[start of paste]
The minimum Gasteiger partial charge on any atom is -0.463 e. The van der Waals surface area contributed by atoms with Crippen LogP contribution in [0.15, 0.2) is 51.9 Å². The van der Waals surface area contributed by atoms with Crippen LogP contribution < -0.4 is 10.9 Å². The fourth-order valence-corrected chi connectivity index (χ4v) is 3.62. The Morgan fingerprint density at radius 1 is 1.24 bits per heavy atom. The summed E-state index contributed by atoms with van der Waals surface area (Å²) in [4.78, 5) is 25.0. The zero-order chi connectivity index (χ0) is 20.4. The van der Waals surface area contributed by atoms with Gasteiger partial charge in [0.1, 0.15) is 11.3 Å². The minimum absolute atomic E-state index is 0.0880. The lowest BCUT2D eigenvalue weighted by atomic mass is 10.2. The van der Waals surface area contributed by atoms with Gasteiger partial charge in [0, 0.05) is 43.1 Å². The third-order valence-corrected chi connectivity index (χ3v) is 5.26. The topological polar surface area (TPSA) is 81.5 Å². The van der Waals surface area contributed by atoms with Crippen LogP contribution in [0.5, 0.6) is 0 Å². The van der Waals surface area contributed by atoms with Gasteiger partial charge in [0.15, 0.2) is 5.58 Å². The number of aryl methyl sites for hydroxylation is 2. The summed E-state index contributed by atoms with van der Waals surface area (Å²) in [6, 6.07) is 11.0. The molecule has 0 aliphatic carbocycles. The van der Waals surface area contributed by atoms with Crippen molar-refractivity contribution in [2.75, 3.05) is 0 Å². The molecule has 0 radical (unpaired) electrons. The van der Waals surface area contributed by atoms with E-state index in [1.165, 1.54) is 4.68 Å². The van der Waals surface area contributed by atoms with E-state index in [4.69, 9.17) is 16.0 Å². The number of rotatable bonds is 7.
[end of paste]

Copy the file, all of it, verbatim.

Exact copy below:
The minimum Gasteiger partial charge on any atom is -0.463 e. The van der Waals surface area contributed by atoms with Crippen LogP contribution in [0.15, 0.2) is 51.9 Å². The van der Waals surface area contributed by atoms with Crippen LogP contribution < -0.4 is 10.9 Å². The fourth-order valence-corrected chi connectivity index (χ4v) is 3.62. The Morgan fingerprint density at radius 1 is 1.24 bits per heavy atom. The summed E-state index contributed by atoms with van der Waals surface area (Å²) in [4.78, 5) is 25.0. The zero-order chi connectivity index (χ0) is 20.4. The van der Waals surface area contributed by atoms with Gasteiger partial charge in [0.1, 0.15) is 11.3 Å². The minimum absolute atomic E-state index is 0.0880. The lowest BCUT2D eigenvalue weighted by atomic mass is 10.2. The van der Waals surface area contributed by atoms with Gasteiger partial charge in [0, 0.05) is 43.1 Å². The third-order valence-corrected chi connectivity index (χ3v) is 5.26. The topological polar surface area (TPSA) is 81.5 Å². The van der Waals surface area contributed by atoms with Crippen LogP contribution in [0.5, 0.6) is 0 Å². The van der Waals surface area contributed by atoms with Gasteiger partial charge in [0.15, 0.2) is 5.58 Å². The number of aryl methyl sites for hydroxylation is 2. The summed E-state index contributed by atoms with van der Waals surface area (Å²) in [6, 6.07) is 11.0. The molecule has 0 aliphatic carbocycles. The van der Waals surface area contributed by atoms with Crippen molar-refractivity contribution in [2.75, 3.05) is 0 Å². The molecule has 0 radical (unpaired) electrons. The van der Waals surface area contributed by atoms with E-state index in [1.165, 1.54) is 4.68 Å². The van der Waals surface area contributed by atoms with E-state index in [4.69, 9.17) is 16.0 Å². The number of rotatable bonds is 7.